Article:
Commercial insurers are instituting programs to allow physicians to preferentially prescribe the compounded 17-OHP.
By now all of you have heard the story of Makena. The announcement that KV Pharmaceuticals' Makena brand of 17-hydroxyprogesterone caproate (17-OHP) had been approved by the US Food and Drug Administration (FDA) in February 2011 was something that ob/gyns had been waiting for for many years. This is the same medication that we have been using for the last 7 years to decrease the risk of preterm birth in patients who have had a previous preterm delivery. The company succeeded in getting this form of 17-OHP through the FDA orphan drug approval process.
This long-awaited announcement was followed within 2 weeks by what in my opinion was the shocking announcement that the medication we had been obtaining through compounding pharmacies was going to increase the cost of care from an average of about $200 to $400 per pregnancy to up to $30,000 per pregnancy. The same medication that previously had cost $10 to $40 per injection when obtained from compounding pharmacies was now going to cost $1,500 per injection. This price increase without any substantial incremental improvement in healthcare caused a tremendous outcry from obstetricians across the country.
Advocacy efforts by the Society for Maternal-Fetal Medicine (SMFM), the American College of Obstetricians and Gynecologists (ACOG), the March of Dimes (MOD), and the American Academy of Family Physicians (AAFP) as well as by legislators such as Senator Sherrod Brown (D-Ohio) and Representative Allyson Schwartz (D-Pennsylvania), insurers, and caring obstetricians from all over the country have resulted in monumental changes in this situation.
On March 30, 2011, the FDA released a statement that said: "In order to support access to this important drug, at this time and under this unique situation, FDA does not intend to take enforcement action against pharmacies that compound hydroxyprogesterone caproate based on a valid prescription for an individually identified patient unless the compounded products are unsafe, of substandard quality, or are not being compounded in accordance with appropriate standards for compounding sterile products. As always, FDA may at any time revisit a decision to exercise enforcement discretion."1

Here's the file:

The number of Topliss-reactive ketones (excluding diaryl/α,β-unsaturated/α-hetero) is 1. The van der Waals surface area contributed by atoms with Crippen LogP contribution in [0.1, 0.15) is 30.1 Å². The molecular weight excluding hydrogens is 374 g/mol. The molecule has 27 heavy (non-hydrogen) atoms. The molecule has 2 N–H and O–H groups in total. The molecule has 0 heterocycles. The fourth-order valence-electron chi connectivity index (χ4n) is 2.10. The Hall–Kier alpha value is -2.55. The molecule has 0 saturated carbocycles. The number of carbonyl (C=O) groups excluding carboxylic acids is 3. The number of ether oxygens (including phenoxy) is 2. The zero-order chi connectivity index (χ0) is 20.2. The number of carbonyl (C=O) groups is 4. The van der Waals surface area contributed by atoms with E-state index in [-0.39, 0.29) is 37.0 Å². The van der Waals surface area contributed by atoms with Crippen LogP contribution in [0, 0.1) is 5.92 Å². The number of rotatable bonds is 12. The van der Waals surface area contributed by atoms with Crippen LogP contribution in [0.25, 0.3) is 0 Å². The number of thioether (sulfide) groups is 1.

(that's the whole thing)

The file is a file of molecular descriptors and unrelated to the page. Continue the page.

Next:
This statement specifically addressed the communication that was sent by KV Pharmaceuticals informing compounding pharmacies that they needed to "cease and desist" compounding a drug that now was available as an FDA-approved drug, Makena.
As a result of the FDA's statement, both Medicaid and the Centers for Medicare & Medicaid Services (CMS) released statements that continued use of compounded medication will be covered by these programs that insure 40% to 45% of all pregnant women.2 Commercial insurers are instituting programs to allow physicians to preferentially prescribe the compounded 17-OHP as opposed to the more expensive Makena.
SMFM and ACOG acknowledge that the continued use of compounded 17-OHP is consistent with the standard of care
On April 1, 2011, ACOG and SMFM released a joint statement related to the relative merits of compounded 17-OHP versus Makena. They stated that: "There is no evidence that Makena is more effective or safer than the currently used compounded version. Furthermore, the evidence used to obtain FDA approval for Makena relied primarily on data obtained using the compounded product."3 In my opinion, this statement essentially "indemnifies" physicians and insurers who use the affordable compounded 17-OHP from allegations that the use of the compounded 17-OHP rather than the FDA-approved Makena is not consistent with evidence-based medicine or the standard of care. Moreover, KV Pharmaceuticals' assertion that the FDA-approved Makena will necessarily be better than the compounded product seems a bit ironic to me, given the findings of multiple FDA inspections of KV's manufacturing facilities that identified misbranding and concerns about the manufacturing process.4